Addressing Misinformation and Disinformation from Scientific, Engineering and Policy Levels

IEEE Computer Society Team
Published 09/27/2023
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Addressing Misinformations and DisinformationIn today’s world, we expect everything fast, including our news and information—which we quickly convert into opinions and beliefs. While speed has its benefits, it also poses a risk of misinformation or disinformation. The threat of falling susceptible to false claims continues to rise, as communication grows more rapid; news becomes a game of “telephone” where rumor may trump fact; and technology becomes more readily accessible to those with nefarious plans.

Misinformation—the spread of inaccurate information—and disinformation—the deliberate creation and dissemination of false information—have firmly taken root as widespread challenges to society. From election interference to COVID conspiracy theories to climate change denial, misinformation and disinformation pose polarizing threats to how we live our lives.

These considerable concerns will be addressed during the 2023 IEEE Computer Society (CS) Tech Forum Digital Platforms and Societal Harms, taking place 2-3 October in Washington, D.C. at American University. During the event, academics, policy experts, computing professionals, and civil society leaders will join together to discuss the challenges of hate speech, extremism, exploitation, misinformation and disinformation on digital platforms.


The world we live in

While they benefit society in numerous ways, computing solutions such as AI harness enormous potential to spread the false information to users online. The New York Times reported in February that generative technology, such as ChatGPT, could make disinformation cheaper and easier to produce on a large scale for conspiracy theorists. A September TechCrunch post emphasized that AI has already been used to spread false election information with the article sharing that there is “Recent evidence of how new AI technology is already being used and impacting politics today, particularly when it comes to election campaigns.” And Axios reports AI-generated content could soon account for “99% or more” of all information on the Internet.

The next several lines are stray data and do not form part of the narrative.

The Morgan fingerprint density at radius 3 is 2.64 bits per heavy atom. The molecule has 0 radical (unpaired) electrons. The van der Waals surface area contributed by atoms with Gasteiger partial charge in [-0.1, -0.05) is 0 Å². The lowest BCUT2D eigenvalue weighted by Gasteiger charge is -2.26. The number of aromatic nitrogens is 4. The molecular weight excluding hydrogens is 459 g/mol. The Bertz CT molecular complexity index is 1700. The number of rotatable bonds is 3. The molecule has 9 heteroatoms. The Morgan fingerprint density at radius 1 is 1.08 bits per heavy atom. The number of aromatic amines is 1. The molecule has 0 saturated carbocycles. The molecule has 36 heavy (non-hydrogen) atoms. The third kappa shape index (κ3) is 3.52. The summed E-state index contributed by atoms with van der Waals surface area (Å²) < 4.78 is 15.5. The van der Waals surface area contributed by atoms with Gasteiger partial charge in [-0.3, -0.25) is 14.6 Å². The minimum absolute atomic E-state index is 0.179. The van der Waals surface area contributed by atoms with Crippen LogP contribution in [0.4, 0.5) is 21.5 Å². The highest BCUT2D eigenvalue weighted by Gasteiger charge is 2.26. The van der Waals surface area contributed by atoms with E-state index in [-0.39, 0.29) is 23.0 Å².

What to expect at the 2023 IEEE Computer Society (CS) Tech Forum Digital Platforms and Societal Harms

As part of the forum, experts will discuss the challenges in addressing these information threats. Moderated Andre Oboler of Australia’s Online Hate Prevention Institute, the global panel includes:

  • Kate Hannah, Director and founder of The Disinformation Project Aotearoa, a research organization which has studied misinformation and disinformation in Aotearoa New Zealand since February 2020. She is an experienced advisor to government, NGOs, civil society organizations and firms with a prime focus on evidence-informed decision-making.
  • Arjun Narayan, Head of Trust and Safety at SmartNews based in Japan. Narayan leads the Operations and Service Integrity group at Smart News, the team responsible for keeping the SmartNews platform safe, inclusive, and objective while maintaining high ethical standards.
  • Katharina Schueller, CEO at STAT-UP GmbH and a Member of the Board of the German Statistical Society. She is one of the leading experts in data and AI Literacy and ethics, advising the German Federal Ministry of Education and Research on the “Digital Education Initiative” and the “Data Culture and Data Literacy Roadmap.”
  • Ilyse Hogue, Partner at Purpose. Former president of NARAL Pro-Choice America, she worked for, Greenpeace, Rainforest Action Network, Media Matters for America, and Friends of Democracy PAC. Co-author of The Lie That Binds, media commentator, and named one of the 10 Most Powerful Women in Washington DC by Elle Magazine.


What now?

As Albert Einstein famously said, “We cannot solve our problems with the same level of thinking that created them.” We need diverse perspectives to combat the negative impacts of misinformation and disinformation, and these issues can only be addressed through the arms of collaboration. By bringing the computer science and engineering community together with policy leaders, concrete action steps can be made to address the collective societal challenges of misinformation and disinformation.

For more information or to register for this year’s event (to attend either in person or online), visit

See Dr. Andre Oboler’s presentation on last year’s misinformation and disinformation panel:

See Chris Cooper’s presentation on last year’s misinformation and disinformation panel:

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